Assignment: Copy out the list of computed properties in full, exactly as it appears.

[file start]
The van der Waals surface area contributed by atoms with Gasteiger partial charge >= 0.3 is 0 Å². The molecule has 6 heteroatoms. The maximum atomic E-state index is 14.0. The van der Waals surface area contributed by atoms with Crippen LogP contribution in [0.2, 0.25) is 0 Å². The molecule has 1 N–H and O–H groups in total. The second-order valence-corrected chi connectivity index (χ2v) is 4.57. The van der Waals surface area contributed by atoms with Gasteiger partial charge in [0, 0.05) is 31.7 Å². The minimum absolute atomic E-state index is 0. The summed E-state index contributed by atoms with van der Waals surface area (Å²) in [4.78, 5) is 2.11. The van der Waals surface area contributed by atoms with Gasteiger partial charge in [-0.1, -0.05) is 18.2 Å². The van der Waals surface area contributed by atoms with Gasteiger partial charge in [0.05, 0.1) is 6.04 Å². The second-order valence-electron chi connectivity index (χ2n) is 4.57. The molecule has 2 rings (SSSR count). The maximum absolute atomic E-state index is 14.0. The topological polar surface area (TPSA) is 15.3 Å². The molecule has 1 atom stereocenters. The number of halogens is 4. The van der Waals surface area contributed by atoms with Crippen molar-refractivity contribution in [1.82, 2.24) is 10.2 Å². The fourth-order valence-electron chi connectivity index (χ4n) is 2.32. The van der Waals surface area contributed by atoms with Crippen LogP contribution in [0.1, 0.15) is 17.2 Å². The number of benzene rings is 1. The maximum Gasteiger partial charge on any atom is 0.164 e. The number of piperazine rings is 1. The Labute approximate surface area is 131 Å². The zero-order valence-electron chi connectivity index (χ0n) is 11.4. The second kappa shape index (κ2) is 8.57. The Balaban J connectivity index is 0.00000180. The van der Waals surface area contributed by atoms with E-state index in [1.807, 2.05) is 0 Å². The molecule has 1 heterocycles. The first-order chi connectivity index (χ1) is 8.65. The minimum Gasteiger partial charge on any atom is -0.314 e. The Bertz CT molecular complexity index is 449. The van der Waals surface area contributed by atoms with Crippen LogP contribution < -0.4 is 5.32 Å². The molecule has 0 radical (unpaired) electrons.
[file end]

The van der Waals surface area contributed by atoms with Gasteiger partial charge >= 0.3 is 0 Å². The molecule has 6 heteroatoms. The maximum atomic E-state index is 14.0. The van der Waals surface area contributed by atoms with Crippen LogP contribution in [0.2, 0.25) is 0 Å². The molecule has 1 N–H and O–H groups in total. The second-order valence-corrected chi connectivity index (χ2v) is 4.57. The van der Waals surface area contributed by atoms with Gasteiger partial charge in [0, 0.05) is 31.7 Å². The minimum absolute atomic E-state index is 0. The summed E-state index contributed by atoms with van der Waals surface area (Å²) in [4.78, 5) is 2.11. The van der Waals surface area contributed by atoms with Gasteiger partial charge in [-0.1, -0.05) is 18.2 Å². The van der Waals surface area contributed by atoms with Gasteiger partial charge in [0.05, 0.1) is 6.04 Å². The second-order valence-electron chi connectivity index (χ2n) is 4.57. The molecule has 2 rings (SSSR count). The maximum absolute atomic E-state index is 14.0. The topological polar surface area (TPSA) is 15.3 Å². The molecule has 1 atom stereocenters. The number of halogens is 4. The van der Waals surface area contributed by atoms with Crippen molar-refractivity contribution in [1.82, 2.24) is 10.2 Å². The fourth-order valence-electron chi connectivity index (χ4n) is 2.32. The van der Waals surface area contributed by atoms with Crippen LogP contribution in [0.1, 0.15) is 17.2 Å². The number of benzene rings is 1. The maximum Gasteiger partial charge on any atom is 0.164 e. The number of piperazine rings is 1. The Labute approximate surface area is 131 Å². The zero-order valence-electron chi connectivity index (χ0n) is 11.4. The second kappa shape index (κ2) is 8.57. The Balaban J connectivity index is 0.00000180. The van der Waals surface area contributed by atoms with E-state index in [1.807, 2.05) is 0 Å². The molecule has 1 heterocycles. The first-order chi connectivity index (χ1) is 8.65. The minimum Gasteiger partial charge on any atom is -0.314 e. The Bertz CT molecular complexity index is 449. The van der Waals surface area contributed by atoms with Crippen LogP contribution < -0.4 is 5.32 Å². The molecule has 0 radical (unpaired) electrons.